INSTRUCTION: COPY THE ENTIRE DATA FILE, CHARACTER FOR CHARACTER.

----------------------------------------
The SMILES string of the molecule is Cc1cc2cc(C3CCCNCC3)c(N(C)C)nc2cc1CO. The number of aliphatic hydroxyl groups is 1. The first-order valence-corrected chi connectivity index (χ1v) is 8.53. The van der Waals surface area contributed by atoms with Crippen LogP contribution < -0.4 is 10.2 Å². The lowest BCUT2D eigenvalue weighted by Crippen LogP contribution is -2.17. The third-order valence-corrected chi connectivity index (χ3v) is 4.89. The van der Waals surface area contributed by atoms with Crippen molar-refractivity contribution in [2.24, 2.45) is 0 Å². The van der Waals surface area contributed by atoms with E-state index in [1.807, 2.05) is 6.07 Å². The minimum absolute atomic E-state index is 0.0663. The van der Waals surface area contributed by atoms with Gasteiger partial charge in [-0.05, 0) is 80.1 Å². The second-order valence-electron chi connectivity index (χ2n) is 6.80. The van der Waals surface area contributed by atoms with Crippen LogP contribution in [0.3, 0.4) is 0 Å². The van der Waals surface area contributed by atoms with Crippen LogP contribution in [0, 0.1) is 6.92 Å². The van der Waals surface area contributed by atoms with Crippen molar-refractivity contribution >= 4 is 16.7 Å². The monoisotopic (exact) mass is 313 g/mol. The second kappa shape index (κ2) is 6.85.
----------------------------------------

The SMILES string of the molecule is Cc1cc2cc(C3CCCNCC3)c(N(C)C)nc2cc1CO. The number of aliphatic hydroxyl groups is 1. The first-order valence-corrected chi connectivity index (χ1v) is 8.53. The van der Waals surface area contributed by atoms with Crippen LogP contribution < -0.4 is 10.2 Å². The lowest BCUT2D eigenvalue weighted by Crippen LogP contribution is -2.17. The third-order valence-corrected chi connectivity index (χ3v) is 4.89. The van der Waals surface area contributed by atoms with Crippen molar-refractivity contribution in [2.24, 2.45) is 0 Å². The van der Waals surface area contributed by atoms with E-state index in [1.807, 2.05) is 6.07 Å². The minimum absolute atomic E-state index is 0.0663. The van der Waals surface area contributed by atoms with Gasteiger partial charge in [-0.05, 0) is 80.1 Å². The second-order valence-electron chi connectivity index (χ2n) is 6.80. The van der Waals surface area contributed by atoms with Crippen LogP contribution in [0.3, 0.4) is 0 Å². The van der Waals surface area contributed by atoms with Crippen LogP contribution in [0, 0.1) is 6.92 Å². The van der Waals surface area contributed by atoms with Crippen molar-refractivity contribution >= 4 is 16.7 Å². The monoisotopic (exact) mass is 313 g/mol. The second kappa shape index (κ2) is 6.85.